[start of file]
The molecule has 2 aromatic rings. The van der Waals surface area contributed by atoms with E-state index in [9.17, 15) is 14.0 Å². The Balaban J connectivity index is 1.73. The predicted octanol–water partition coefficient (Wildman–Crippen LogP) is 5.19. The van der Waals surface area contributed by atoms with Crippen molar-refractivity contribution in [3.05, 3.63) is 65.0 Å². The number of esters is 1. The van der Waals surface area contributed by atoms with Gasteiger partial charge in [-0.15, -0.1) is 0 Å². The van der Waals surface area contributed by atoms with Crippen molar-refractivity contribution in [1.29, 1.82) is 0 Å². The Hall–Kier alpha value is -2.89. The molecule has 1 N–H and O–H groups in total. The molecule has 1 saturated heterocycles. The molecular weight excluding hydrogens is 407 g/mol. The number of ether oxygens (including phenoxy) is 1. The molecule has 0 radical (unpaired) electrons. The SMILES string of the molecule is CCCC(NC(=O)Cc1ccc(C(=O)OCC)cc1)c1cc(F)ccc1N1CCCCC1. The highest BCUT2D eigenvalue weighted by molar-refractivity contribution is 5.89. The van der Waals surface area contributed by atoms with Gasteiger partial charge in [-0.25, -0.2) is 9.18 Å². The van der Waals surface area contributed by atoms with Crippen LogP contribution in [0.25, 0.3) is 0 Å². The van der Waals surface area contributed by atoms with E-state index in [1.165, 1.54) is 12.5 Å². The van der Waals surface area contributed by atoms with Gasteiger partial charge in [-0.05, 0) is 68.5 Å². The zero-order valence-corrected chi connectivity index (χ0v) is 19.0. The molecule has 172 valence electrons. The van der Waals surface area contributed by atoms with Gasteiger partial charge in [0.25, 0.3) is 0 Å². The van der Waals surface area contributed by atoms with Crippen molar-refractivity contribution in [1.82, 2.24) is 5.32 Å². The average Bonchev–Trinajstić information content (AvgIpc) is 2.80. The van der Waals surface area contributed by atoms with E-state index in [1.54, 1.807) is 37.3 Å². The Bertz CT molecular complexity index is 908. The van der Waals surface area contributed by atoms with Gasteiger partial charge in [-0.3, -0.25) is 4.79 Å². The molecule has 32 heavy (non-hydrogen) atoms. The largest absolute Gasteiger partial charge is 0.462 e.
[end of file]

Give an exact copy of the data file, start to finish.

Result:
The molecule has 2 aromatic rings. The van der Waals surface area contributed by atoms with E-state index in [9.17, 15) is 14.0 Å². The Balaban J connectivity index is 1.73. The predicted octanol–water partition coefficient (Wildman–Crippen LogP) is 5.19. The van der Waals surface area contributed by atoms with Crippen molar-refractivity contribution in [3.05, 3.63) is 65.0 Å². The number of esters is 1. The van der Waals surface area contributed by atoms with Gasteiger partial charge in [-0.15, -0.1) is 0 Å². The van der Waals surface area contributed by atoms with Crippen molar-refractivity contribution in [1.29, 1.82) is 0 Å². The Hall–Kier alpha value is -2.89. The molecule has 1 N–H and O–H groups in total. The molecule has 1 saturated heterocycles. The molecular weight excluding hydrogens is 407 g/mol. The number of ether oxygens (including phenoxy) is 1. The molecule has 0 radical (unpaired) electrons. The SMILES string of the molecule is CCCC(NC(=O)Cc1ccc(C(=O)OCC)cc1)c1cc(F)ccc1N1CCCCC1. The highest BCUT2D eigenvalue weighted by molar-refractivity contribution is 5.89. The van der Waals surface area contributed by atoms with Gasteiger partial charge in [-0.25, -0.2) is 9.18 Å². The van der Waals surface area contributed by atoms with Crippen LogP contribution in [0.25, 0.3) is 0 Å². The van der Waals surface area contributed by atoms with E-state index in [1.165, 1.54) is 12.5 Å². The van der Waals surface area contributed by atoms with Gasteiger partial charge in [-0.05, 0) is 68.5 Å². The zero-order valence-corrected chi connectivity index (χ0v) is 19.0. The molecule has 172 valence electrons. The van der Waals surface area contributed by atoms with Gasteiger partial charge in [0.25, 0.3) is 0 Å². The van der Waals surface area contributed by atoms with Crippen molar-refractivity contribution in [1.82, 2.24) is 5.32 Å². The average Bonchev–Trinajstić information content (AvgIpc) is 2.80. The van der Waals surface area contributed by atoms with E-state index in [1.54, 1.807) is 37.3 Å². The Bertz CT molecular complexity index is 908. The van der Waals surface area contributed by atoms with Gasteiger partial charge in [-0.3, -0.25) is 4.79 Å². The molecule has 32 heavy (non-hydrogen) atoms. The largest absolute Gasteiger partial charge is 0.462 e.